Obama's Afghanistan Plan Could Be His 'Fatal Mistake'

For Immediate Release

Contact: 

Sam Husseini, (202) 347-0020; or David Zupan, (541) 484-9167

Obama's Afghanistan Plan Could Be His 'Fatal Mistake'

WASHINGTON -  RITA LASAR
Lasar is a
member of September 11th Families for Peaceful Tomorrows. Her brother
Abraham Zelmanowitz died in the World Trade Center attack while trying
to save a coworker, Ed Bayea, a paraplegic in a wheelchair, who could
not leave.
She just wrote the piece "Dear President Obama: Get Us Out of Afghanistan."
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JURGEN TODENHOFER, via Shay Totten
Recently in Iraq and Afghanistan, where he has traveled extensively, Todenhofer is author of the just-released "Why Do You Kill? The Untold Story of the Iraqi Resistance."
The book outlines what steps Western countries should take to bring
about a peaceful outcome to the conflicts in Iraq, Afghanistan,
Pakistan and Israel/Palestine. Todenhofer is in New York City and D.C.
for the next week. A former German parliamentarian, he is a leading
expert on Islamic movements.

He said today: "Should Barack Obama believe that he can win the
fight against global terrorism by defeating Al Qaeda copycats and the
Taliban in Afghanistan and Pakistan, he would commit a fatal mistake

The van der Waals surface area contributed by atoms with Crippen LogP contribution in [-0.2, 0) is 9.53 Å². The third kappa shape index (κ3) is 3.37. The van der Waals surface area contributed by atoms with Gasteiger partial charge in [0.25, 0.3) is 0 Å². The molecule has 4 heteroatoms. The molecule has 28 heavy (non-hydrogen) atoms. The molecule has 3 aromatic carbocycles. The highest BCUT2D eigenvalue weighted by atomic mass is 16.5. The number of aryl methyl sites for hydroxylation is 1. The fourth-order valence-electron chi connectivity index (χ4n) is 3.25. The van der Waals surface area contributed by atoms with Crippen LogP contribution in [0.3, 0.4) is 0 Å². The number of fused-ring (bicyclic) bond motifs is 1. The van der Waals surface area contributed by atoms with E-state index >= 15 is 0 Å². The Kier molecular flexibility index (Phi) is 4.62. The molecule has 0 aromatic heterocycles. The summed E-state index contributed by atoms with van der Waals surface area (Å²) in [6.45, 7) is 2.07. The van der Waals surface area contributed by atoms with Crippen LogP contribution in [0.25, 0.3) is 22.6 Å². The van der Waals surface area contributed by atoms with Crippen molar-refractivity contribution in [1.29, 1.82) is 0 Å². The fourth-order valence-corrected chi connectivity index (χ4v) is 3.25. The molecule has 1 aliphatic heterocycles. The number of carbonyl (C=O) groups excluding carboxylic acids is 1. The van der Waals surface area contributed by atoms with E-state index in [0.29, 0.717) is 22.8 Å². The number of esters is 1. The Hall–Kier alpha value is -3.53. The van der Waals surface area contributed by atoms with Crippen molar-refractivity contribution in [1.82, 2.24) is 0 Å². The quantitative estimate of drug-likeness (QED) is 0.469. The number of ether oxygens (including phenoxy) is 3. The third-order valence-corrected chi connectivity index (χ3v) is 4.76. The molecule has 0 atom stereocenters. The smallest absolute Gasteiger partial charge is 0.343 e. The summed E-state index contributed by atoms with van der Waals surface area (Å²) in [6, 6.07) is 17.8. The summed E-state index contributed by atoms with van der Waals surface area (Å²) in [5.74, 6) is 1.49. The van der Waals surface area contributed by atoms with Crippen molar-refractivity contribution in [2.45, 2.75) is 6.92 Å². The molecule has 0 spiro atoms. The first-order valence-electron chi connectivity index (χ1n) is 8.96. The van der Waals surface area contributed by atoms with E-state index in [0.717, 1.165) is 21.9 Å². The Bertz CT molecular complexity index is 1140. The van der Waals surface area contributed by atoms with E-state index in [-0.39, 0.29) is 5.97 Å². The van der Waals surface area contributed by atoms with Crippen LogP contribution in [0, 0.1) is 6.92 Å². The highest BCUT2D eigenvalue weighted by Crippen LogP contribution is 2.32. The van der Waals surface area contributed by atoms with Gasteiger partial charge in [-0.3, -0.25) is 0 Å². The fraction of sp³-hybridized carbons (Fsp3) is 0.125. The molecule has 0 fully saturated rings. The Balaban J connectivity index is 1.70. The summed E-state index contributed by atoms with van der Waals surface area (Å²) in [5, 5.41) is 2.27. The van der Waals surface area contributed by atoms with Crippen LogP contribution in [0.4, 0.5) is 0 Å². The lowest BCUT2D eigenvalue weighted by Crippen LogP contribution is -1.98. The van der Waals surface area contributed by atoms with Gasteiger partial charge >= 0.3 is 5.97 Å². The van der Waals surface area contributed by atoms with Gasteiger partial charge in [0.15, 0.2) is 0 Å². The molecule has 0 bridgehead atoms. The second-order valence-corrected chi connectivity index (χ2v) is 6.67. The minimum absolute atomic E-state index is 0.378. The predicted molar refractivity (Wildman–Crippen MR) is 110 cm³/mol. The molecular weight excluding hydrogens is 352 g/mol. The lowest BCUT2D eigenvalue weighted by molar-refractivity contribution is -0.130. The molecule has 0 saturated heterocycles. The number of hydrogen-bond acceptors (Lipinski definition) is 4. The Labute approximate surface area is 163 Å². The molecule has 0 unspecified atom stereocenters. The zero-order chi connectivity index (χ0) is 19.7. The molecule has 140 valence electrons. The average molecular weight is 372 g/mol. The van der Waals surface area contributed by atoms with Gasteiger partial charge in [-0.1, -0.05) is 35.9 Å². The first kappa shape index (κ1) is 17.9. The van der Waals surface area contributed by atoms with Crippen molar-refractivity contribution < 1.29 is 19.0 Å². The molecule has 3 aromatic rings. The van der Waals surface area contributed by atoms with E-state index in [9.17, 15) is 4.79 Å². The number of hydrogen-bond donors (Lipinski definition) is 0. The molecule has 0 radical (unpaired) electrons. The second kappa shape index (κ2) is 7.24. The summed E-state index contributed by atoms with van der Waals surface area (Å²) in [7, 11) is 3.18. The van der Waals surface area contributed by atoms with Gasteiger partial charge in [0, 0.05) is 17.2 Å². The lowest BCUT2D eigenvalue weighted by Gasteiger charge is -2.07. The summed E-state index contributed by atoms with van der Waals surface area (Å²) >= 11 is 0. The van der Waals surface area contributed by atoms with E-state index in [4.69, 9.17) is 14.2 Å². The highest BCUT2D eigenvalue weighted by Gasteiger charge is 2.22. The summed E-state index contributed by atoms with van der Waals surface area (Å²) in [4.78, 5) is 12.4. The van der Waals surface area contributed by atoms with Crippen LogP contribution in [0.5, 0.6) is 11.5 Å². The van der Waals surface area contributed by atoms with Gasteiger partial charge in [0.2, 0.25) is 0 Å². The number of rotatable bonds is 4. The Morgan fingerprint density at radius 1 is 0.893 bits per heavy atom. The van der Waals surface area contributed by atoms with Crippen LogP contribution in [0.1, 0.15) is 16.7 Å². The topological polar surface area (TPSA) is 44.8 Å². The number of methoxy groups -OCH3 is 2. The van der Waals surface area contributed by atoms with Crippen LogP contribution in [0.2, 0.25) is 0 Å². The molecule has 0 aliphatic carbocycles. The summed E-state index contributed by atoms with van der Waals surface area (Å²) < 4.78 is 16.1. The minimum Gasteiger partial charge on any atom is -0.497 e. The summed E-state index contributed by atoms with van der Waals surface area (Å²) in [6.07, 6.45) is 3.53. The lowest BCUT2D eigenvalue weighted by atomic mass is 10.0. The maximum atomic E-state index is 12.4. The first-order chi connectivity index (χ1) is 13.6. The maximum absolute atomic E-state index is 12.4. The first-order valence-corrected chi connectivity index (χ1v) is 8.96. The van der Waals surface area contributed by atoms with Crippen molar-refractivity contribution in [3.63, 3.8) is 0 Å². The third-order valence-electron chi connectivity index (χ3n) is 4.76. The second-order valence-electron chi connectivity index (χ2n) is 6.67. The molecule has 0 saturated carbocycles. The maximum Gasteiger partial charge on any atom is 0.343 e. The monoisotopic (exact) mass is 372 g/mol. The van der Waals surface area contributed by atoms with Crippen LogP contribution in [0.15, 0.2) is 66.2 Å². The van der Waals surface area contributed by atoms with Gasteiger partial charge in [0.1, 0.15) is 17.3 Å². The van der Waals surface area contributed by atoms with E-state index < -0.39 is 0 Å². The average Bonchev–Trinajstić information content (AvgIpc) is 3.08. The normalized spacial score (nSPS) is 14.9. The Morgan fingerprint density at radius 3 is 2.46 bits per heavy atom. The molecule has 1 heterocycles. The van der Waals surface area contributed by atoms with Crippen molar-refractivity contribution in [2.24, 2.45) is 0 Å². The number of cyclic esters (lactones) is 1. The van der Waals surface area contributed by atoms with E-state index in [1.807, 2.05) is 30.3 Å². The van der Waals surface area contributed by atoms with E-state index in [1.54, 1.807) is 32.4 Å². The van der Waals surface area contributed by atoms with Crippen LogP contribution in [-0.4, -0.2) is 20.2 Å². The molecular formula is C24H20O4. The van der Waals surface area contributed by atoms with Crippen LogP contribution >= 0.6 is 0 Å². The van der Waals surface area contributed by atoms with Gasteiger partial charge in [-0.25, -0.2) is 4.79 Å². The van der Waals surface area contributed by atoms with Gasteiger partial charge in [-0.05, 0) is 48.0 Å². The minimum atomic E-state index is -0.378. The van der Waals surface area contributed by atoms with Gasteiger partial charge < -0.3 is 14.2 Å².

that would be a catastrophe for his presidency. Terrorism arises from
injustice. Thus it can only be overcome by justice and not by unjust
wars.

"I was in the crowd when Obama spoke in Berlin last year. And I
cheered because Obama talked of the Berlin airlift that ended a
conflict without firing a shot.

"I've been spending time in Afghanistan since 1980. The Soviets
threatened me when I was first there. You cannot win in Afghanistan.
Even if you could, you'd inflame more resentment which would cause more
terrorism. Muslims and others see Afghan villages being bombed. ...

"What the U.S. should do in Afghanistan is step up its
strengthening the Afghan forces, it would cost some money but would be
much cheaper in terms of both money and blood than increasing the U.S.
military there. And people should negotiate with the Taliban forces --
notice that [Afghan President Hamid] Karzai wants to give the Taliban
some power, that will help produce a peaceful outcome."
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